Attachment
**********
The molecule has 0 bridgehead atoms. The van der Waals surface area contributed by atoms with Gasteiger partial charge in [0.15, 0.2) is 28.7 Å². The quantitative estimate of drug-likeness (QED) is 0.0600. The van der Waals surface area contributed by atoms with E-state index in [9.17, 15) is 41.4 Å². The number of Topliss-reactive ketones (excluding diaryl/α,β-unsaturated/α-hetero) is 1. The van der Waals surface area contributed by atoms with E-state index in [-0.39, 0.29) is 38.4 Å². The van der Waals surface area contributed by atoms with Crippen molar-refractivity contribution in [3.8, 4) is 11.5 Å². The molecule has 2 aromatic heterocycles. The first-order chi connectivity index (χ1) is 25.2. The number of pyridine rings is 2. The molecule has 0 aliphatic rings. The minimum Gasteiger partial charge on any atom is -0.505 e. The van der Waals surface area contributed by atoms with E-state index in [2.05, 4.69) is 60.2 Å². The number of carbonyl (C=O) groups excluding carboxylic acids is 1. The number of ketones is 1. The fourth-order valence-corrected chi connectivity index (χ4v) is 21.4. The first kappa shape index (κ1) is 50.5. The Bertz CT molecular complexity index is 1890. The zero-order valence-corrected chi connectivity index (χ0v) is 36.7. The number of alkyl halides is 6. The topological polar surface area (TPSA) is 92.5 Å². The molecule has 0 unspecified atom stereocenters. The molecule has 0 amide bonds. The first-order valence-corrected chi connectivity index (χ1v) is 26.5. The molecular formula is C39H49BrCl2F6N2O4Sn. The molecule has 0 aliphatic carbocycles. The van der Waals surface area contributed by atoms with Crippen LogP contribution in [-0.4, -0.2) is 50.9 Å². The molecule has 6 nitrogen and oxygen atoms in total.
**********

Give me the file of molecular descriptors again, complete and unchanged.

The molecule has 0 bridgehead atoms. The van der Waals surface area contributed by atoms with Gasteiger partial charge in [0.15, 0.2) is 28.7 Å². The quantitative estimate of drug-likeness (QED) is 0.0600. The van der Waals surface area contributed by atoms with E-state index in [9.17, 15) is 41.4 Å². The number of Topliss-reactive ketones (excluding diaryl/α,β-unsaturated/α-hetero) is 1. The van der Waals surface area contributed by atoms with E-state index in [-0.39, 0.29) is 38.4 Å². The van der Waals surface area contributed by atoms with Crippen molar-refractivity contribution in [3.8, 4) is 11.5 Å². The molecule has 2 aromatic heterocycles. The first-order chi connectivity index (χ1) is 25.2. The number of pyridine rings is 2. The molecule has 0 aliphatic rings. The minimum Gasteiger partial charge on any atom is -0.505 e. The van der Waals surface area contributed by atoms with E-state index in [2.05, 4.69) is 60.2 Å². The number of carbonyl (C=O) groups excluding carboxylic acids is 1. The number of ketones is 1. The fourth-order valence-corrected chi connectivity index (χ4v) is 21.4. The first kappa shape index (κ1) is 50.5. The Bertz CT molecular complexity index is 1890. The zero-order valence-corrected chi connectivity index (χ0v) is 36.7. The number of alkyl halides is 6. The topological polar surface area (TPSA) is 92.5 Å². The molecule has 0 unspecified atom stereocenters. The molecule has 0 amide bonds. The first-order valence-corrected chi connectivity index (χ1v) is 26.5. The molecular formula is C39H49BrCl2F6N2O4Sn. The molecule has 0 aliphatic carbocycles. The van der Waals surface area contributed by atoms with Crippen LogP contribution in [-0.4, -0.2) is 50.9 Å². The molecule has 6 nitrogen and oxygen atoms in total.